The Gosnell case is stomach-turning. Testimonies in court point to a sadistic man who would sever the spines of babies, in and out of the womb. They tell of a man so cold-blooded that he would keep the feet of unborn children as trophies of his evil. They speak of a man who would prey upon the poorest and most vulnerable women in his community in order to destroy their lives and those of their children. It's hard to think of the Gospel in the midst of all that evil.
But that's just the point.
In the crucifixion narrative of Jesus, the Gospel writers tell us that he was not hanged alone. On either side were thieves. That word "thief" has, I fear, taken the edge off of this scene for many contemporary Westerners. When we think "thief" we tend to imagine a shoplifter at Wal-Mart or a burglar cracking a safe. In this context, though, "thief" communicated a murderous terrorist, feared and reviled by all. Jesus in his crucifixion identified Himself with the worst and most violent of sinners, even in terms of the geography of his death.
The one criminal responded the way most of us, left to ourselves, would. He didn't want repentance but deliverance. He taunted Jesus to rescue him, not from his sin itself but from the consequences of it. This is what Gosnell is seeking, to defend himself in court and escape prosecution. The one we have come to know as "the thief on the cross," acknowledged the justice of his sentence, and pleaded for mercy. He identified himself with Jesus as King: "Remember me when you come into your kingdom."
The Gospel isn't a mere matter of God exempting people from consequences. We could understand such pardons, handed out for cosmic misdemeanors or victimless crimes. The Gospel comes to those who are the horrible, the damned.
How could this murderous doctor walk in every day to a chamber of horrors and do what he did? How could his nurses and assistants suppress the screams of these children, the spattering of blood? They do so by suppressing the conscience and walling over the embedded revelation of the justice of God. They pretend as though there will be no reckoning, no Judgment Seat, that somehow all of this can be kept secret, that they can take these secrets with them to the grave.
The Gospel, though, reveals the justice of God. Sin cannot be hidden, and judgment cannot be escaped. The cries of the oppressed, the orphaned, the murdered, are heard, and their Redeemer is strong. Justification isn't a matter of waving away consequences. It's a matter of self-crucifixion, of embracing the judgment of God and agreeing with His verdict. And, in Christ, it's a matter of being joined to another, one against whom no accusation can stand.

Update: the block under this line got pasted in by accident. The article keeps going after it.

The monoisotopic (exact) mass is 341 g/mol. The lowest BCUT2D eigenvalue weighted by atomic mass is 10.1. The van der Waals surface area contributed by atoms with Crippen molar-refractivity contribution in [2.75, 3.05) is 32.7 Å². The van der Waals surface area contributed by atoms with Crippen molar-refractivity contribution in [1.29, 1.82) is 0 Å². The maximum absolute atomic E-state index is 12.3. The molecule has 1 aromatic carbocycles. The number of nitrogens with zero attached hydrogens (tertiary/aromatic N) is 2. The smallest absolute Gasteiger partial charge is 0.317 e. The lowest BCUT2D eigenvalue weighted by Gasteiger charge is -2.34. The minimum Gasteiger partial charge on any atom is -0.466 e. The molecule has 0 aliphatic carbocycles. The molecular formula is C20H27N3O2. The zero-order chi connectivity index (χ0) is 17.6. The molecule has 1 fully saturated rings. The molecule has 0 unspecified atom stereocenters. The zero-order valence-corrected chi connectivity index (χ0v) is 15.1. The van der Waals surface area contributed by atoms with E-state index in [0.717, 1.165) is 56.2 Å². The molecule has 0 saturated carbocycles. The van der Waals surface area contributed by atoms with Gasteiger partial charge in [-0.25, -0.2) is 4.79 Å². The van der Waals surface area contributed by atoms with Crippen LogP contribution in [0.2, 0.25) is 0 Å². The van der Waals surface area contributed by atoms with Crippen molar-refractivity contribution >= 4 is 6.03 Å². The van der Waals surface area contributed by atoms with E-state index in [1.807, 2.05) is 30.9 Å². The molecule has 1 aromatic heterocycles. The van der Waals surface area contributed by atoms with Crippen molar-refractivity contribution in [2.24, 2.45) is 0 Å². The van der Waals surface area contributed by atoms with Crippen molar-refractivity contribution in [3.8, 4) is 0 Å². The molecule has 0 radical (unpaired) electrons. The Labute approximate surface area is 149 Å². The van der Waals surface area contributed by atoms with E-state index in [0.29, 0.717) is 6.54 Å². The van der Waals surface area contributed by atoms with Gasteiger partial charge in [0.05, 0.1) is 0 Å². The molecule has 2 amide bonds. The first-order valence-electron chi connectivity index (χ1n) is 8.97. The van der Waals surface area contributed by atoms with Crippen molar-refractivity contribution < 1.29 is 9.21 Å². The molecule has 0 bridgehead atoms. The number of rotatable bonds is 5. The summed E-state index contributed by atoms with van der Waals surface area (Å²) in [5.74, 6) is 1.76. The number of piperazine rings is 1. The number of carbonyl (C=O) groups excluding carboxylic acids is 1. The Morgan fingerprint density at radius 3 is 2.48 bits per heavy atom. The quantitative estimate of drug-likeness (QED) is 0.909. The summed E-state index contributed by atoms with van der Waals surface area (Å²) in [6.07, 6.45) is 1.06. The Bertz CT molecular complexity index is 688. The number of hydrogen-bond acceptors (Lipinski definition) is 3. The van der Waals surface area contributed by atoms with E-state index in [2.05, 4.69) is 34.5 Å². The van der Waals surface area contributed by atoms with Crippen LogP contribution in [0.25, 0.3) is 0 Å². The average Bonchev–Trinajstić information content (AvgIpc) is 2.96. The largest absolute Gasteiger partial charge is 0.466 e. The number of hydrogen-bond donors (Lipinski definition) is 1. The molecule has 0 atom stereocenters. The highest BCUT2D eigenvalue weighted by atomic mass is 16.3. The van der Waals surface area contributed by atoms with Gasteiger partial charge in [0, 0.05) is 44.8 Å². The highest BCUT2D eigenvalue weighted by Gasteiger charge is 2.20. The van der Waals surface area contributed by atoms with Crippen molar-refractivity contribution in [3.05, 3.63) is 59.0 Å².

The Gosnell case is horrific. It ought to revolt us and to turn our stomachs and to shock our consciences. But Kermit Gosnell's criminality is one of degree, not of kind. Left to ourselves, we would all be given over to the kind of cruelty and rage he displayed. Our hope, and his, cannot be in simply evading consequences. After all, the worst consequence facing Kermit Gosnell is not that he be executed or imprisoned. The worst consequence facing Kermit Gosnell is that he be handed over to being Kermit Gosnell, eternally separated from a just and holy God.
If we minimize God's justice, and ignore the evil here, we eclipse the Gospel. But there's another danger too. Many Christians are rightly upset that the media have ignored the Gosnell trial. Our internal media do the same thing, with our own cosmic crimes against God. Our hope isn't in indulgence but in the kind of mercy that crucifies and resurrects.
The Kermit Gosnell story is one of severed spines and seared consciences. A Gospel of justification without justice cannot picture a holy God. A Gospel of justice without justification ultimately leaves us all without hope before the tribunal of God. The Gospel of Jesus Christ speaks of both justice and justification, and brings them together in a Man drowning in His own blood at the Place of the Skull.
And on either side of Him, there were thieves.
Russell D. Moore is dean of the school of theology at Southern Baptist Theological Seminary in Louisville, Ky., and president-elect of the Ethics & Religious Liberty Commission. This column first appeared www.russellmoore.com). Get Baptist Press headlines and breaking news on Twitter (@BaptistPress), Facebook (Facebook.com/BaptistPress ) and in your email ( baptistpress.com/SubscribeBP.asp).
Copyright (c) 2013 Southern Baptist Convention, Baptist Press www.BPNews.net